Use the command uname to print system information in Linux.
# uname -r
The –r option will print the kernel release.
# uname -s
-s prints the kernel name.
# uname -n
Print the node name or hostname.
# uname -p
Print the processor type, the i686 signifies a 32 bit processor. If it was a 64 processor it would display x86_64 instead.
# uname -a
Linux myserver.wiivil.com 2.6.18-194.32.1.el5 #1 SMP Wed Jan 5 17:53:09 EST 2011 i686 i686 i386 GNU/Linux
Print all the information except omit –o and –I if unknown.
# cat /etc/redhat-release
CentOS release 5.5 (Final)
This will give you the version of RedHat Linux you are running.
# cat /proc/version
Linux version 2.6.18-194.32.1.el5 (firstname.lastname@example.org) (gcc version 4.1.2 20080704 (Red Hat 4.1.2-48)) #1 SMP Wed Jan 5 17:53:09 EST 2011
This will give you who and when compiled the kernel and what gcc compiler was used to build it.
# rpm -q kernel
This will list all the kernels installed on your system.
If the new kernel causes issues then you have the option to revert to the older version. You may have to boot the system with the boot media and re-configure the boot loader. The AMD and Intel architecture uses GRUB boot loader. You will need to make changes to /boot/grub/grub.conf to activate a different default kernel.
Please not that when the kernel is installed using rpm, the kernel package creates an entry in the boot loader configuration file for the new kernel. But the rpm does not configure the new kernel to boot as the default kernel, this must be done manually.
Below is an example of /boot/grub/grub.conf. The directive default=0 means that default boot kernel is 0, which is the first stanza that starts with the title entry.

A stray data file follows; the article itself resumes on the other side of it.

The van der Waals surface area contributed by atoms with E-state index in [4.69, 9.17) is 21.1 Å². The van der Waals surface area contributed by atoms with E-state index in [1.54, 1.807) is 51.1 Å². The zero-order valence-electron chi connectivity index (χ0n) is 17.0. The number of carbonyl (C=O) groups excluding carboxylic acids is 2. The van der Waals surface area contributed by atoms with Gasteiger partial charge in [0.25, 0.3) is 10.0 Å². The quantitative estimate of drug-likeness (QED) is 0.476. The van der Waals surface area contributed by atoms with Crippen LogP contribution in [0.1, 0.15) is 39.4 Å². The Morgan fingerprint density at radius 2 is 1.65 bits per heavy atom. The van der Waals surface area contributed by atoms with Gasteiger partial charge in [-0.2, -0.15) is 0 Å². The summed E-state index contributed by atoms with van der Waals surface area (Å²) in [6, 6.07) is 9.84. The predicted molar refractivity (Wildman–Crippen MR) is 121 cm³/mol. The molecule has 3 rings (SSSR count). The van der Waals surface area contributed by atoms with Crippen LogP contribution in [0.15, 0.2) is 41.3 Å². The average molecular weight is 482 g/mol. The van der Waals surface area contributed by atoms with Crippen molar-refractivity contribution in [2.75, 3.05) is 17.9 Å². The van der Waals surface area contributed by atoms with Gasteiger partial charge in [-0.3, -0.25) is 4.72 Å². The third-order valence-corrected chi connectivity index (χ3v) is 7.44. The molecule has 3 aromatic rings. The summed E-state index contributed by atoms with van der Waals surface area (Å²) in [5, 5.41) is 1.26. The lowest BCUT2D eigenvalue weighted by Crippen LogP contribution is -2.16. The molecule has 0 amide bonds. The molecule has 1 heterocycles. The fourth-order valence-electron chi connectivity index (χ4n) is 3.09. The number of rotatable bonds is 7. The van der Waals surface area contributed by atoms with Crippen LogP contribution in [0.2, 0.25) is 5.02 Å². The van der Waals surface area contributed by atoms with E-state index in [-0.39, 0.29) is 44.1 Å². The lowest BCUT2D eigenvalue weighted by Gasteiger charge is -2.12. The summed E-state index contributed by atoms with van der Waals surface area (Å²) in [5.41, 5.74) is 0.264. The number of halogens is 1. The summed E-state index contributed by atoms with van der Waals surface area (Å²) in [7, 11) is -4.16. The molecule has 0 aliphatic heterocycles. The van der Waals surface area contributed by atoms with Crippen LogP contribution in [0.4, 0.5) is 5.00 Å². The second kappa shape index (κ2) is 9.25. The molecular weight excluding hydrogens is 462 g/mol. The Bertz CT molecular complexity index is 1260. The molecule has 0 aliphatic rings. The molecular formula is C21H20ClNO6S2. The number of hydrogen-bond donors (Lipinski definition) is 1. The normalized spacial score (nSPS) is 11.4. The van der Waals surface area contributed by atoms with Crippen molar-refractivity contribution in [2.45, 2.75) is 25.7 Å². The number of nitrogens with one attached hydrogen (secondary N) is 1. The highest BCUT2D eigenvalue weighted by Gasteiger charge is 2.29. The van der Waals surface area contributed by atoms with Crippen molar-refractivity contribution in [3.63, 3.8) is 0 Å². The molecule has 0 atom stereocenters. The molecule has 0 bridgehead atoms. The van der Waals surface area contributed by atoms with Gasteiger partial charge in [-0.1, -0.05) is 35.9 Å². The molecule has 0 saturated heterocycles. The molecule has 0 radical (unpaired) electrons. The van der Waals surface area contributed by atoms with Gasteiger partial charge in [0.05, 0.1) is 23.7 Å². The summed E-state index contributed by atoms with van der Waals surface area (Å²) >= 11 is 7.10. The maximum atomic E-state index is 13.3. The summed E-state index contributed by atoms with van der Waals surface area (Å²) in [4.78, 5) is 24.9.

So in this case title CentOS (2.6.18-194.32.1.el5) is stanza 0. When the system boots this kernel will be used. The title contains the kernel version number 2.6.18-194.32.1.el5, which must match with the version number in the kernel /vmlinuz-2.6.18-194.32.1.el5 (this is the line below root.
If a separate /boot/ partition was created, the paths to the kernel and the initramfs image are relative to /boot/. This is the case in Example 23.2, “/boot/grub/grub.conf”, above. Therefore the initrd /initramfs-2.6.32-22.el6.x86_64.img line in the first kernel stanza means that the initramfs image is actually located at /boot/initramfs-2.6.32-22.el6.x86_64.img when the root file system is mounted, and likewise for the kernel path (for example: kernel /vmlinuz-2.6.32-22.el6.x86_64) in each stanza of grub.conf
To clarify further, stanza 0 starts with title CentOS (2.6.18-194.32.1.el5)
Stanza 1 starts with title CentOS (2.6.18-194.26.1.el5)
Stanza 2 is title CentOS (2.6.18-194.11.3.el5)
To change the default boot kernel to stanza 2 simply change the line default=0 to default=2.
# grub.conf generated by anaconda
# Note that you do not have to rerun grub after making changes to this file
# NOTICE: You have a /boot partition. This means that
# all kernel and initrd paths are relative to /boot/, eg.
# root (hd0,0)
# kernel /vmlinuz-version ro root=/dev/VolGroup00/LogVol00
# initrd /initrd-version.img
title CentOS (2.6.18-194.32.1.el5)
kernel /vmlinuz-2.6.18-194.32.1.el5 ro root=/dev/VolGroup00/LogVol00 rhgb quiet
title CentOS (2.6.18-194.26.1.el5)
kernel /vmlinuz-2.6.18-194.26.1.el5 ro root=/dev/VolGroup00/LogVol00 rhgb quiet
title CentOS (2.6.18-194.11.3.el5)
kernel /vmlinuz-2.6.18-194.11.3.el5 ro root=/dev/VolGroup00/LogVol00 rhgb quiet